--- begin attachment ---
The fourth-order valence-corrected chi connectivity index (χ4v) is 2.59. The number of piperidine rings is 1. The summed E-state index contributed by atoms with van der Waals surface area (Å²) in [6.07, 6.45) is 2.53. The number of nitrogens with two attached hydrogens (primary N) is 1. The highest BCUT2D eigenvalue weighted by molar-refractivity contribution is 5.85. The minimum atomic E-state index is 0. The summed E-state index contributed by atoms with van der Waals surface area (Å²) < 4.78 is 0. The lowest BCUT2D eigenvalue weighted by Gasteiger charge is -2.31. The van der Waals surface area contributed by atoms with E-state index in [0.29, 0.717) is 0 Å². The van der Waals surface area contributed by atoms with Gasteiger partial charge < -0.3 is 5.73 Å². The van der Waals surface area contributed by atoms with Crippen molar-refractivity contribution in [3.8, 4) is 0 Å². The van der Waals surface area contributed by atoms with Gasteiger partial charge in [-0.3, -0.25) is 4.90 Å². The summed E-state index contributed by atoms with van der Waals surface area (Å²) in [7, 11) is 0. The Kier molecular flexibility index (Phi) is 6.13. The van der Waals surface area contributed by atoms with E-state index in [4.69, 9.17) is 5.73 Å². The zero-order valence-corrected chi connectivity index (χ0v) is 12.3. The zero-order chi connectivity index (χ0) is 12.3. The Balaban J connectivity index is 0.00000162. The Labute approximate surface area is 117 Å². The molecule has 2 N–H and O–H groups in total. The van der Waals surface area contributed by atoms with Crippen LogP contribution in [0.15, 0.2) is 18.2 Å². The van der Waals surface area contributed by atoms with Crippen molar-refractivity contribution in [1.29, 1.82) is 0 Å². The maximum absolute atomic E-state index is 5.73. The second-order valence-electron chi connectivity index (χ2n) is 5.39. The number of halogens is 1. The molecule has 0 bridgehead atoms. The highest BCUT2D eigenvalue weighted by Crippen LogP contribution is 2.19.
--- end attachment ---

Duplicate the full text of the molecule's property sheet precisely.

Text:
The fourth-order valence-corrected chi connectivity index (χ4v) is 2.59. The number of piperidine rings is 1. The summed E-state index contributed by atoms with van der Waals surface area (Å²) in [6.07, 6.45) is 2.53. The number of nitrogens with two attached hydrogens (primary N) is 1. The highest BCUT2D eigenvalue weighted by molar-refractivity contribution is 5.85. The minimum atomic E-state index is 0. The summed E-state index contributed by atoms with van der Waals surface area (Å²) < 4.78 is 0. The lowest BCUT2D eigenvalue weighted by Gasteiger charge is -2.31. The van der Waals surface area contributed by atoms with E-state index in [0.29, 0.717) is 0 Å². The van der Waals surface area contributed by atoms with Gasteiger partial charge < -0.3 is 5.73 Å². The van der Waals surface area contributed by atoms with Crippen molar-refractivity contribution in [3.8, 4) is 0 Å². The van der Waals surface area contributed by atoms with Gasteiger partial charge in [-0.3, -0.25) is 4.90 Å². The summed E-state index contributed by atoms with van der Waals surface area (Å²) in [7, 11) is 0. The Kier molecular flexibility index (Phi) is 6.13. The van der Waals surface area contributed by atoms with E-state index in [4.69, 9.17) is 5.73 Å². The zero-order valence-corrected chi connectivity index (χ0v) is 12.3. The zero-order chi connectivity index (χ0) is 12.3. The Balaban J connectivity index is 0.00000162. The Labute approximate surface area is 117 Å². The molecule has 2 N–H and O–H groups in total. The van der Waals surface area contributed by atoms with Crippen LogP contribution in [0.15, 0.2) is 18.2 Å². The van der Waals surface area contributed by atoms with Crippen molar-refractivity contribution in [1.29, 1.82) is 0 Å². The maximum absolute atomic E-state index is 5.73. The second-order valence-electron chi connectivity index (χ2n) is 5.39. The number of halogens is 1. The molecule has 0 bridgehead atoms. The highest BCUT2D eigenvalue weighted by Crippen LogP contribution is 2.19.